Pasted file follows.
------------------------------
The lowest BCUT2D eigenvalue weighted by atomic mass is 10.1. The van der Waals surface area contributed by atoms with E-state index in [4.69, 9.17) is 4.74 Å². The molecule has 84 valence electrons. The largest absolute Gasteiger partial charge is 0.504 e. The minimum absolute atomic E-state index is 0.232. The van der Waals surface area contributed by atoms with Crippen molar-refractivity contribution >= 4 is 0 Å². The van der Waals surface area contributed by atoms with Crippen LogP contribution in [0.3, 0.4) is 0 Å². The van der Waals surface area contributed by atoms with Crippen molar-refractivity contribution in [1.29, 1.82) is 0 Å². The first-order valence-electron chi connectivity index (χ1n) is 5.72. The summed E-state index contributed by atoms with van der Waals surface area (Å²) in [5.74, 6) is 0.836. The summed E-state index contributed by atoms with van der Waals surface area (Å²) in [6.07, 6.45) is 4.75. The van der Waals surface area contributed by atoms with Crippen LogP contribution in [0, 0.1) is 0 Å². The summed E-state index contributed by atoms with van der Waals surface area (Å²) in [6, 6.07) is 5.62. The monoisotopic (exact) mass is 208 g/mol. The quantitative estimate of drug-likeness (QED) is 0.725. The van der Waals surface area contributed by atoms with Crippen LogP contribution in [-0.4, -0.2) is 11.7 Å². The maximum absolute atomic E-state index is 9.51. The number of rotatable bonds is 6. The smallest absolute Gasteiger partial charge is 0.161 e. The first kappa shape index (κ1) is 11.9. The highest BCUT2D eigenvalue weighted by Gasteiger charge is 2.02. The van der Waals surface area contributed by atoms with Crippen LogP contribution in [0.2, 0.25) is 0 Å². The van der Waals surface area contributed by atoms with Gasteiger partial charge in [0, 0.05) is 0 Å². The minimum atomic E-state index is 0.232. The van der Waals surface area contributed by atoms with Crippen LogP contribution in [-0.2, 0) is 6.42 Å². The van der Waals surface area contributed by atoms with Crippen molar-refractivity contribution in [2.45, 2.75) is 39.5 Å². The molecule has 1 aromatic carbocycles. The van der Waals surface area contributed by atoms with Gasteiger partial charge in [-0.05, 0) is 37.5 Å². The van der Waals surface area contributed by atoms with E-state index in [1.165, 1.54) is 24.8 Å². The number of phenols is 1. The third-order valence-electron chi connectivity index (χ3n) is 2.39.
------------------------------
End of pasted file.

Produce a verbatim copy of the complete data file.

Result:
The lowest BCUT2D eigenvalue weighted by atomic mass is 10.1. The van der Waals surface area contributed by atoms with E-state index in [4.69, 9.17) is 4.74 Å². The molecule has 84 valence electrons. The largest absolute Gasteiger partial charge is 0.504 e. The minimum absolute atomic E-state index is 0.232. The van der Waals surface area contributed by atoms with Crippen molar-refractivity contribution >= 4 is 0 Å². The van der Waals surface area contributed by atoms with Crippen LogP contribution in [0.3, 0.4) is 0 Å². The van der Waals surface area contributed by atoms with Crippen molar-refractivity contribution in [1.29, 1.82) is 0 Å². The first-order valence-electron chi connectivity index (χ1n) is 5.72. The summed E-state index contributed by atoms with van der Waals surface area (Å²) in [5.74, 6) is 0.836. The summed E-state index contributed by atoms with van der Waals surface area (Å²) in [6.07, 6.45) is 4.75. The van der Waals surface area contributed by atoms with Crippen LogP contribution in [0, 0.1) is 0 Å². The summed E-state index contributed by atoms with van der Waals surface area (Å²) in [6, 6.07) is 5.62. The monoisotopic (exact) mass is 208 g/mol. The quantitative estimate of drug-likeness (QED) is 0.725. The van der Waals surface area contributed by atoms with Crippen LogP contribution in [-0.4, -0.2) is 11.7 Å². The maximum absolute atomic E-state index is 9.51. The number of rotatable bonds is 6. The smallest absolute Gasteiger partial charge is 0.161 e. The first kappa shape index (κ1) is 11.9. The highest BCUT2D eigenvalue weighted by Gasteiger charge is 2.02. The van der Waals surface area contributed by atoms with Crippen LogP contribution in [0.2, 0.25) is 0 Å². The van der Waals surface area contributed by atoms with Gasteiger partial charge in [0, 0.05) is 0 Å². The minimum atomic E-state index is 0.232. The van der Waals surface area contributed by atoms with Crippen LogP contribution in [-0.2, 0) is 6.42 Å². The van der Waals surface area contributed by atoms with Crippen molar-refractivity contribution in [2.45, 2.75) is 39.5 Å². The molecule has 1 aromatic carbocycles. The van der Waals surface area contributed by atoms with Gasteiger partial charge in [-0.05, 0) is 37.5 Å². The van der Waals surface area contributed by atoms with E-state index in [1.165, 1.54) is 24.8 Å². The number of phenols is 1. The third-order valence-electron chi connectivity index (χ3n) is 2.39.